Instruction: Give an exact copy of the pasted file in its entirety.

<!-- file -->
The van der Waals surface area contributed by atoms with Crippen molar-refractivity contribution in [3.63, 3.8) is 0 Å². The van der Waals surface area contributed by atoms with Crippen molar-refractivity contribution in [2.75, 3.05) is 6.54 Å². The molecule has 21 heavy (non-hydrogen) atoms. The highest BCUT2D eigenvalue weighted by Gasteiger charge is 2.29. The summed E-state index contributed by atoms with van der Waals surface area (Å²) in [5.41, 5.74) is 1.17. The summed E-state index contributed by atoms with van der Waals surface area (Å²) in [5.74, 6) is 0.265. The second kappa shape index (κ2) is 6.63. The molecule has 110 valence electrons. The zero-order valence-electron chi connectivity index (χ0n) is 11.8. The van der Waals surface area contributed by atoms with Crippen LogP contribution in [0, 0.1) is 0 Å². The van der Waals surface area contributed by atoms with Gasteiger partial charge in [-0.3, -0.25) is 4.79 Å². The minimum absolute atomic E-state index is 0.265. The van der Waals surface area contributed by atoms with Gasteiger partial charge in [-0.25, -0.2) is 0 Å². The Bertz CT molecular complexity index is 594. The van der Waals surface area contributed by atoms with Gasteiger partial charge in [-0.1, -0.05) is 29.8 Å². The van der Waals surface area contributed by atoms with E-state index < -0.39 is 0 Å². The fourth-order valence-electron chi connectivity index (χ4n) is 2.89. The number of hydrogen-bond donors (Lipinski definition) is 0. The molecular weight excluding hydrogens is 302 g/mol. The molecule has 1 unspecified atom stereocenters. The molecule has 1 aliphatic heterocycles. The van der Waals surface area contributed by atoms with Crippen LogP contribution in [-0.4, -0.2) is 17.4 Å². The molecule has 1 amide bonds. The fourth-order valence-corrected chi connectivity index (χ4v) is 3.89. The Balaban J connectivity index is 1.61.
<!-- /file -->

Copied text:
The van der Waals surface area contributed by atoms with Crippen molar-refractivity contribution in [3.63, 3.8) is 0 Å². The van der Waals surface area contributed by atoms with Crippen molar-refractivity contribution in [2.75, 3.05) is 6.54 Å². The molecule has 21 heavy (non-hydrogen) atoms. The highest BCUT2D eigenvalue weighted by Gasteiger charge is 2.29. The summed E-state index contributed by atoms with van der Waals surface area (Å²) in [5.41, 5.74) is 1.17. The summed E-state index contributed by atoms with van der Waals surface area (Å²) in [5.74, 6) is 0.265. The second kappa shape index (κ2) is 6.63. The molecule has 110 valence electrons. The zero-order valence-electron chi connectivity index (χ0n) is 11.8. The van der Waals surface area contributed by atoms with Crippen LogP contribution in [0, 0.1) is 0 Å². The van der Waals surface area contributed by atoms with Gasteiger partial charge in [-0.3, -0.25) is 4.79 Å². The minimum absolute atomic E-state index is 0.265. The van der Waals surface area contributed by atoms with Gasteiger partial charge in [-0.25, -0.2) is 0 Å². The Bertz CT molecular complexity index is 594. The van der Waals surface area contributed by atoms with Gasteiger partial charge in [-0.1, -0.05) is 29.8 Å². The van der Waals surface area contributed by atoms with E-state index < -0.39 is 0 Å². The fourth-order valence-electron chi connectivity index (χ4n) is 2.89. The number of hydrogen-bond donors (Lipinski definition) is 0. The molecular weight excluding hydrogens is 302 g/mol. The molecule has 1 unspecified atom stereocenters. The molecule has 1 aliphatic heterocycles. The van der Waals surface area contributed by atoms with Crippen LogP contribution in [-0.4, -0.2) is 17.4 Å². The molecule has 1 amide bonds. The fourth-order valence-corrected chi connectivity index (χ4v) is 3.89. The Balaban J connectivity index is 1.61.